I only recommend products I use myself and all opinions expressed here are our own. This post may contain affiliate links that at no additional cost to you, I may earn a small commission.
Trier, the oldest city in Germany. When we first heard about Trier, its all good things from the natural beauty to the history. There are a lot of historical sites and monuments, mixed in the with the shopping and dining. Just from our two experiences here, the city has been placed at the bottom of our favorite places list. While the city, itself, is pure beauty, the locals are not the friendliest of Germans. Let’s just say we’ve met nicer people. Anyway, on with the sites and beauty that make Trier a popular tourist attraction.
First, there is the Dom Cathedral.
It is the oldest cathedral in the whole country and largest church structure in the city. The Dom has been on the UNESCO (United Nations Educational, Scientific, and Cultural Organization) list of world heritage sites since 1986. It is the home to the relic of the Seamless Robe of Jesus. There are also burial sites for Bohemond II, Baldwin, Henry I, and Udo, all of whom were Archbishops of Trier. There is also a burial site for Franz Georg von Schonborn-Buchheim. The inside of the cathedral is statues and murals that are simply breathe-taking. I would highly recommend taking a peak for yourself, if given the chance. Pictures just don’t do this place justice.
The Konstantin Basilika was the throne room of Emperor Constantine. It is the largest single room the survived from antiquity. The inside is decorated with marble, mosaics and statues. The Basilika has been used as the first and oldest Protestant church since the mid nineteenth century. We did not go inside but did walk past it to get to many of the other historical sites.
The Palace garden is located just behind the Basilika. The Electoral Palace was built as a wing to the Basilika. It is considered one of the finest examples of Rococo style in Germany. The gardens are a peaceful oasis in the middle of the city. It is lined with statues. There are plenty of places to just sit, relax and take it all in.
The Amphitheater is from the Roman period, just like most of Trier. Since 1986, it has been a part of the UNESCO World Heritage Roman Monuments, Cathedral and Church of Our First Lady in Trier. If you were to go, I would suggest the summer time around August. That is when the biggest Roman games in Germany are held, The Festival of Bread and Games, and they have mock gladiator fights. In the same area are the Imperial Baths. They were built by the Romans over 1600 years ago. The baths are considered the grandest and most impressive baths in the world. I would compare them to a modern-day spa and country club.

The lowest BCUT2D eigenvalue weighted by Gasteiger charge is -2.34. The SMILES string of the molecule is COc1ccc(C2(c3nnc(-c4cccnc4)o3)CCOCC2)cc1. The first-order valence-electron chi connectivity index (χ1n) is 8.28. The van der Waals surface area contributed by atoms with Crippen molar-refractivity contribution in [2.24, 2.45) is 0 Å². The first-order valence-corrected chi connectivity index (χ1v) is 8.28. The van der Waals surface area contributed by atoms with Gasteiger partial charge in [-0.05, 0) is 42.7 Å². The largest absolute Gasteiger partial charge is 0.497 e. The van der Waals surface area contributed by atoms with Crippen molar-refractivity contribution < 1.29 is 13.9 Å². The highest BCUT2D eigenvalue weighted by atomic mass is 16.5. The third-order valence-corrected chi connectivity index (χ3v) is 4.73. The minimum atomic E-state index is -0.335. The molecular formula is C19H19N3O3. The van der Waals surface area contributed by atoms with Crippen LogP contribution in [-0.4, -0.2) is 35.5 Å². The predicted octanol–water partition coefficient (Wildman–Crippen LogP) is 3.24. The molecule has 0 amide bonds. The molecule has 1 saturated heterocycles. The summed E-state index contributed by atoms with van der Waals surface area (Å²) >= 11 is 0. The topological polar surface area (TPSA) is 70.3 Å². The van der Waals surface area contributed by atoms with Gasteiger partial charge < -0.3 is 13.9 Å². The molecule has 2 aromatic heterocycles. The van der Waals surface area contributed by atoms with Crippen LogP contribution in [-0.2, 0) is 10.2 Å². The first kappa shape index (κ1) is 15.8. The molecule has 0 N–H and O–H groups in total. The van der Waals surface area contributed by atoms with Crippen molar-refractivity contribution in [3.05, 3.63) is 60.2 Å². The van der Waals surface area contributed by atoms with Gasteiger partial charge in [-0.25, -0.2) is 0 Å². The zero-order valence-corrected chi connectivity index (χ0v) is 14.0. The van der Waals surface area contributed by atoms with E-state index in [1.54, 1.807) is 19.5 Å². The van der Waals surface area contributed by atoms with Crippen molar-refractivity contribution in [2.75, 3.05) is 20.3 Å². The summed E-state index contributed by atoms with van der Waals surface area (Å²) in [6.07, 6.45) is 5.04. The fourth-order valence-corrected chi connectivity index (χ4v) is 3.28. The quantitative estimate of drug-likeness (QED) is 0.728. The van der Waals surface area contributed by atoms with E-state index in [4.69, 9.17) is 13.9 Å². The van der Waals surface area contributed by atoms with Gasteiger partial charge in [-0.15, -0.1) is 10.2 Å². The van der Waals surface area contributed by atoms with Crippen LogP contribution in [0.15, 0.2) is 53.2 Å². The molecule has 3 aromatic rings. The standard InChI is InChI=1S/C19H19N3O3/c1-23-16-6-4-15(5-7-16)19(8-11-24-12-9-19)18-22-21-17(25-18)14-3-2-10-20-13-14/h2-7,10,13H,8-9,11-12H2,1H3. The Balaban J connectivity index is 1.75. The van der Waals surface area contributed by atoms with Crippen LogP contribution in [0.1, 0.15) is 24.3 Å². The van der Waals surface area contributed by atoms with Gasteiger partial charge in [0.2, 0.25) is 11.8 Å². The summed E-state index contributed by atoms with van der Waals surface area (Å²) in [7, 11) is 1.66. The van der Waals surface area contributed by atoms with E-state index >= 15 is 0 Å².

Depending on which way you enter into the city, you will either come to the Dom first or the Porta Nigra. Our first trip we saw the Dom first and our second and last visit we came to the Porta Nigra first. The Porta Nigra dates back to about AD 180. Its name is the medieval meaning for black gate. AT one point in history it was turned into a double church, which is why you will find roman stone masons marks, date inscriptions and traces of the double church inside. Like many of the other places we visited in Trier, we did not go inside but we did walk through its passage way.
Last but not least, we happened upon the Karl Marx house. Karl Marx was born in the house on May 5, 1818. The house was forgotten until 1904. On May 5, 1931, Marx’s 113th birthday, the house opened as a memorial site. For one reason or another, the memorial site was closed. Then, on May 5 1947, it opened back up as a museum, The Karl Marx Haus, the houses several exhibition spaces that tell of the life and work of Karl Marx himself.
This ends our visit to Trier. As I stated before it is not at the top of our "favorite places" list but it is still a very beautiful city with a lot of history to be told.